Passerae is a infradivision of birds that includes higher land birds, birds of prey, near-passerines and perching birds. This infradivision has more species of birds than the others, including the passerines, having more than half the world's birds.
The name "Passerae" is derived from Passer domesticus, the scientific name of the eponymous species (the House Sparrow) and ultimately from the Latin term passer for Passer sparrows and similar small birds.
AnatomyMany of the members have anisodactyl ("perching") feet and zygodactyl feet. Trogons have heterodactyl, found in no other birds while Bucerotiformes and Coraciiformes have syndactyl toes. Mousebirds have pamprodactyl feet, also found in swifts - the outer toe is reversible.
Woodpeckers have sharp bills and very long tongues that are used to extract insects from underneath the bark; while their relatives, the barbets, have bills that are stout with a fringe of bristles at the base, are used to eat fruit.
The bills of Passeriformes varies, from large and broad, as in broadbills; decurved, as in some asities; short, as in manakins; large and powerful, such as nuthatches; long and thin, as in treecreepers; thick, as in estrildid finches, and so on.
Even the Fringillidae's bills are varied, the Hawfinch has a strong beak and cheek muscles that are capable of splitting hard tree seeds; the European Goldfinch has as cone-shaped bill which is ideal for eating most small seeds and the crossbills have bills adapted to split open spruce and pine cones.
Anomologonatae includes: mousebirds; true owls and barn-owls; cuckoo roller; trogons; hornbills, ground hornbills, hoopoes and woodhoopoes; rollers, bee-eaters, kingfishers, ground rollers, todies, and motmots; and toucans, Asian barbets, American barbets, African barbets, toucan-barbets, honeyguides, woodpeckers, flickers, wrynecks, piculets, jacamars, puffbirds, nunbirds and nunlets as well as the made-up order of birds, [made-up or.];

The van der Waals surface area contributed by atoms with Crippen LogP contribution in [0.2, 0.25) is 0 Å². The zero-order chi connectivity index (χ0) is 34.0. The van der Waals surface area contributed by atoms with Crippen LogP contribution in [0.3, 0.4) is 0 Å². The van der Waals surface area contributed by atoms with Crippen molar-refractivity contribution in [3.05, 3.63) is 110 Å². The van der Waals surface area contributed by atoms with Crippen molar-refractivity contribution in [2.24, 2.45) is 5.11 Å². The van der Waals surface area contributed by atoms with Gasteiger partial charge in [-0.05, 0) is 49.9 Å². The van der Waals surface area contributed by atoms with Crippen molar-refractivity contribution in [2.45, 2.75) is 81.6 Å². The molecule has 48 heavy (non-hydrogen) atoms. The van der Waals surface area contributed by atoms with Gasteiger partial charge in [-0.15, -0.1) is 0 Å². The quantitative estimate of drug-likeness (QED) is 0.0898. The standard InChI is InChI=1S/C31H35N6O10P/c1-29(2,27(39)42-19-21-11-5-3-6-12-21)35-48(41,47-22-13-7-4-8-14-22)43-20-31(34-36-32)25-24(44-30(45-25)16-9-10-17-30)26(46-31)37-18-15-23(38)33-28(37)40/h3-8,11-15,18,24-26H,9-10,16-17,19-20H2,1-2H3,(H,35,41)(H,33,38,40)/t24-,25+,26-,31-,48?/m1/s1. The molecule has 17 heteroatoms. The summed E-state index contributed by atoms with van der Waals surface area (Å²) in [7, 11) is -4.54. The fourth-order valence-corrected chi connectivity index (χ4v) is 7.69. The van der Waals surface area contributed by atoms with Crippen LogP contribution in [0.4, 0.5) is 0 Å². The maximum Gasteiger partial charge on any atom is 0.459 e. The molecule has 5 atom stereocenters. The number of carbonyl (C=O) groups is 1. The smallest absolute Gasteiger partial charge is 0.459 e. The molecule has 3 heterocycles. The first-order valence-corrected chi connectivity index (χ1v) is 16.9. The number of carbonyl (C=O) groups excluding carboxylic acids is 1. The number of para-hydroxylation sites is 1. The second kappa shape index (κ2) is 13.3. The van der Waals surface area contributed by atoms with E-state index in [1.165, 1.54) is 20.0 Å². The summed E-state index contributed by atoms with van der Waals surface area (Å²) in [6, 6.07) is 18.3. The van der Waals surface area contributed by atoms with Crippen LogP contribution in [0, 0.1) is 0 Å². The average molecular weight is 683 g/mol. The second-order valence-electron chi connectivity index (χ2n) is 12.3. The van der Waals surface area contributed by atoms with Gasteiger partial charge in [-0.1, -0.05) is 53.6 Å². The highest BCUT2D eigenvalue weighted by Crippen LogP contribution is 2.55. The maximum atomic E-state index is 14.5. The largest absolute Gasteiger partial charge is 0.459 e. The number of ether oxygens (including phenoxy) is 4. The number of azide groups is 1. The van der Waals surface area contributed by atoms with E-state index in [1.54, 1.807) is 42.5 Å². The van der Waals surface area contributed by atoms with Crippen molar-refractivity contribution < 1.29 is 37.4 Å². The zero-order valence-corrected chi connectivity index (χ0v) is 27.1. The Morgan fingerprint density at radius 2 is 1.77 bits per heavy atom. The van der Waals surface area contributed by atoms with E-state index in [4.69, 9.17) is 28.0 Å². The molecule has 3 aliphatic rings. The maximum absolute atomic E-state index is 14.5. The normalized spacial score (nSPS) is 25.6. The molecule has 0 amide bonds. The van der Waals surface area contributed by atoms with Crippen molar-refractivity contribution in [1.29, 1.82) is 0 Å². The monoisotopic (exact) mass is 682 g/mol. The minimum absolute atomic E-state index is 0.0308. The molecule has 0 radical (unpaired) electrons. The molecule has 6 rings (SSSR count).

- ^ Ernst Mayr, "The Number of Species of Birds", The Auk, Volume 63, Number 1 (January, 1946), p.67
- ^ a b Terres, John K. (1980). The Audubon Society Encyclopedia of North American Birds. Alfred A. Knopf, Inc. ISBN 0394466519.
- ^ a b c d e f g h Frances, Peter; et al. (2007). Bird: The Definitive Visual Guide. Dorling Kindersley Inc. ISBN 1564582957.
- ^ John H. Boyd III (January 26, 2012). "ACCIPITRIMORPHAE: Cathartiformes, Accipitriformes". TiF Checklist. Retrieved 4-04-2020. Check date values in:
- ^ John H. Boyd III (October 15, 2011). "ANOMALOGONATES I: Coliiformes, Strigiformes, Leptosomiformes, Trogoniformes, Bucerotiformes, Coraciiformes". TiF Checklist. Retrieved 4-04-2020. Check date values in:
- ^ John H. Boyd III (January 5, 2012). "ANOMALOGONATES II: Piciformes". TiF Checklist. Retrieved 4-04-2020. Check date values in:
- ^ John H. Boyd III (January 8, 2012). "FALCONIFORMES & PSITTACIFORMES". TiF Checklist. Retrieved 4-04-2020. Check date values in:
- ^ John H. Boyd III (February 24, 2015). "Australaves: Tree View". TiF Checklist. Retrieved 4-04-2020. Check date values in:
|This article is part of Project Bird Taxonomy, a All Birds project that aims to write comprehensive articles on every order, family and other taxonomic rank related to birds.|